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Arithmetic shortcuts:

```
b *= a; // same as b = b * a
b += a; // same as b = b + a
b -= a; // same as b = b - a
b %= a; // same as b = b % a
```

Increment and decrement operators:

```
// Postfix
let a = 3;
let b;
b = a++; // b = 3, a = 4
// Prefix
let a = 3;
let b;
b = ++a; // b = 4, a = 4
```

Example of a for loop:

```
const factorial = (n) => {
let result = 1;
// initialization↓ condition↓ update↓
for (let counter = 1; counter <= n; counter++) {
result *= counter;
}
return result;
}
```

Well, this lesson is going to be quick and easy, so, buckle up.

Recall the factorial function with a while loop:

```
const factorial = (n) => {
let counter = 1;
let result = 1;
while (counter <= n) {
result = result * counter;
counter = counter + 1;
}
return result;
}
```

When we deal with variables, we often do this — change their values by adding something to them or multiplying them by something. Or simply adding or substracting one.

Like many other programming languages, JavaScript has shortcuts for this.

Instead of `result = result * counter`

you can say `result *= counter`

. The result will be the same, this is just a shorter way to write it. And you can do the same with plus, minus and divide:

```
result *= counter; // same as result = result * counter
result += counter; // same as result = result + counter
result -= counter; // same as result = result - counter
result %= counter; // same as result = result % counter
```

Adding one to a variable is also very common, so instead of `counter = counter + 1`

you can say `counter++`

. The same goes for minus — `counter = counter - 1`

is the same as `counter--`

. These are the increment and decrement operators.

There are two ways to use them, and it's easy to understand with an example:

```
// Postfix
let a = 3;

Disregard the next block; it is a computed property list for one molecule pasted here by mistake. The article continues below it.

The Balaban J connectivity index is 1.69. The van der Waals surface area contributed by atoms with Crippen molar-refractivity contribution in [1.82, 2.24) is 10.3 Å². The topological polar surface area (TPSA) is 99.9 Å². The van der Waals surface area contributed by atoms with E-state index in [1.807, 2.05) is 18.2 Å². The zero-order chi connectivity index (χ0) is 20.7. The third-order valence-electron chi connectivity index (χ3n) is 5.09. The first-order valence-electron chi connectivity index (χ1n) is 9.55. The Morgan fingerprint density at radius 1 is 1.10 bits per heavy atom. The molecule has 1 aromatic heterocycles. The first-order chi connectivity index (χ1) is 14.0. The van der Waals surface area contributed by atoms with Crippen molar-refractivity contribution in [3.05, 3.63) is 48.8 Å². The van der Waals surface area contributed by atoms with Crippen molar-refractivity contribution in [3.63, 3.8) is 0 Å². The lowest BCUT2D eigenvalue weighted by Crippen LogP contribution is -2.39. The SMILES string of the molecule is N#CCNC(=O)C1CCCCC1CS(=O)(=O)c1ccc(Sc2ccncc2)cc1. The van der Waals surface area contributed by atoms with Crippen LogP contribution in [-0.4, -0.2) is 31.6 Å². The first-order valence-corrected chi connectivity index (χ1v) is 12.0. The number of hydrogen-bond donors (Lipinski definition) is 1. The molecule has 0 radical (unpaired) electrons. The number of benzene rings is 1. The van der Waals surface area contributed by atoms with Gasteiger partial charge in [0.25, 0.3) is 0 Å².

let b;
b = a++; // b = 3, a = 4
// Prefix
let a = 3;
let b;
b = ++a; // b = 4, a = 4
```

If you put `++`

after the variable name — this is a postfix notation — then the actual adding happens after the value is returned. This is why `b`

is 3 here: it gets the value before `a`

is changed.

If you put `++`

before the variable name — this is a prefix notation — then the actual adding happens before the value is returned. This is why `b`

is 4 here: it gets the value after `a`

is changed.

But in the end in both cases a becomes 4.

This is the updated factorial function:

```
const factorial = (n) => {
let counter = 1;
let result = 1;
while (counter <= n) {
result *= counter;
counter++;
}
return result;
}
```

Here it doesn't matter if we use prefix or postfix when incrementing `counter`

, because the value is not being stored anywhere else.

This code is a bit simpler and shorter. Having a loop — this repeating code — with a counter controlling the repetitions is a common thing in programming. That's why in addition to while loops there are also for loops. They kind of have built in counters.

Here is the same factorial function, but with a for loop instead of a while loop:

```
const factorial = (n) => {
let result = 1;
for (let counter = 1; counter <= n; counter++) {
result *= counter;
}
return result;
}
```

There are three expressions:

- Initialize the counter
- Loop condition. Just like in a while loop, this loop will repeat while this condition is true
- Counter update. How to change the counter every step

And then goes the body, the code that's going to be repeated. We don't need to change the counter in the body, because it's going to be changed thanks to that expression above.

It's time to use all this fancy knowledge and write some code! Continue to the quiz and the exercise already!

The Hexlet support team or other students will answer you.

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